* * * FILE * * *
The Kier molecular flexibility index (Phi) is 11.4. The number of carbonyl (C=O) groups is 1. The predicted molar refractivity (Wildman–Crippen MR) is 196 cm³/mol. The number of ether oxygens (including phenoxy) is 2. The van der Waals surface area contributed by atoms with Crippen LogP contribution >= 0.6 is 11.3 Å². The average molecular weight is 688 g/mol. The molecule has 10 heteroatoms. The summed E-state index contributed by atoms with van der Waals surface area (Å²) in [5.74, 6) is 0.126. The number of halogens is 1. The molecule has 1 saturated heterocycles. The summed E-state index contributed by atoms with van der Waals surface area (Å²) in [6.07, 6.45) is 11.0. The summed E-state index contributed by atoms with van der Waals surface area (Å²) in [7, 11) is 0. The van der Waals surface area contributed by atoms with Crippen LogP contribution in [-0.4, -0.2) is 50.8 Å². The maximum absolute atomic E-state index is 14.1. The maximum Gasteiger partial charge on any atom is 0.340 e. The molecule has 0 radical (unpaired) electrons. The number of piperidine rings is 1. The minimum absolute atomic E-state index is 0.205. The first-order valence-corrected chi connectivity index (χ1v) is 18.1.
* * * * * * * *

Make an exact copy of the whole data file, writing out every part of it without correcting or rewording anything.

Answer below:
The Kier molecular flexibility index (Phi) is 11.4. The number of carbonyl (C=O) groups is 1. The predicted molar refractivity (Wildman–Crippen MR) is 196 cm³/mol. The number of ether oxygens (including phenoxy) is 2. The van der Waals surface area contributed by atoms with Crippen LogP contribution >= 0.6 is 11.3 Å². The average molecular weight is 688 g/mol. The molecule has 10 heteroatoms. The summed E-state index contributed by atoms with van der Waals surface area (Å²) in [5.74, 6) is 0.126. The number of halogens is 1. The molecule has 1 saturated heterocycles. The summed E-state index contributed by atoms with van der Waals surface area (Å²) in [6.07, 6.45) is 11.0. The summed E-state index contributed by atoms with van der Waals surface area (Å²) in [7, 11) is 0. The van der Waals surface area contributed by atoms with Crippen LogP contribution in [-0.4, -0.2) is 50.8 Å². The maximum absolute atomic E-state index is 14.1. The maximum Gasteiger partial charge on any atom is 0.340 e. The molecule has 0 radical (unpaired) electrons. The number of piperidine rings is 1. The minimum absolute atomic E-state index is 0.205. The first-order valence-corrected chi connectivity index (χ1v) is 18.1.